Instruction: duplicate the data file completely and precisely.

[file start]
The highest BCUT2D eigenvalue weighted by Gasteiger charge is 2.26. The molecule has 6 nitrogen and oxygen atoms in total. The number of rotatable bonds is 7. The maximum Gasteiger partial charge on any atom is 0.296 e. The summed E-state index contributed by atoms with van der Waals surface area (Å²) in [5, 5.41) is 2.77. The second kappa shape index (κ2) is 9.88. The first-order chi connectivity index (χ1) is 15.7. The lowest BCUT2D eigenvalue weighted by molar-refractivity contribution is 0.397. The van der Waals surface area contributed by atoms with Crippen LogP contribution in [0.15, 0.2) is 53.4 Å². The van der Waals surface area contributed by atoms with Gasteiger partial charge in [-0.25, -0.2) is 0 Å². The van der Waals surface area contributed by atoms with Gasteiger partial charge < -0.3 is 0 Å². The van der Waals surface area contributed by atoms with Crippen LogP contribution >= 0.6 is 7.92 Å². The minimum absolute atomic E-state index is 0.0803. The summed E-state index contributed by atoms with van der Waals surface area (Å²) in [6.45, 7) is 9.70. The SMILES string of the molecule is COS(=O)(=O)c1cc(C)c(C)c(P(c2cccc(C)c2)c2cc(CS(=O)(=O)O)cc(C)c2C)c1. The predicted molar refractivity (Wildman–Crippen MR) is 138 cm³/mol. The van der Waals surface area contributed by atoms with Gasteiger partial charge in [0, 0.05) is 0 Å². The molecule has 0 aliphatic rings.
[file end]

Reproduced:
The highest BCUT2D eigenvalue weighted by Gasteiger charge is 2.26. The molecule has 6 nitrogen and oxygen atoms in total. The number of rotatable bonds is 7. The maximum Gasteiger partial charge on any atom is 0.296 e. The summed E-state index contributed by atoms with van der Waals surface area (Å²) in [5, 5.41) is 2.77. The second kappa shape index (κ2) is 9.88. The first-order chi connectivity index (χ1) is 15.7. The lowest BCUT2D eigenvalue weighted by molar-refractivity contribution is 0.397. The van der Waals surface area contributed by atoms with Crippen LogP contribution in [0.15, 0.2) is 53.4 Å². The van der Waals surface area contributed by atoms with Gasteiger partial charge in [-0.25, -0.2) is 0 Å². The van der Waals surface area contributed by atoms with Gasteiger partial charge < -0.3 is 0 Å². The van der Waals surface area contributed by atoms with Crippen LogP contribution >= 0.6 is 7.92 Å². The minimum absolute atomic E-state index is 0.0803. The summed E-state index contributed by atoms with van der Waals surface area (Å²) in [6.45, 7) is 9.70. The SMILES string of the molecule is COS(=O)(=O)c1cc(C)c(C)c(P(c2cccc(C)c2)c2cc(CS(=O)(=O)O)cc(C)c2C)c1. The predicted molar refractivity (Wildman–Crippen MR) is 138 cm³/mol. The van der Waals surface area contributed by atoms with Gasteiger partial charge in [0, 0.05) is 0 Å². The molecule has 0 aliphatic rings.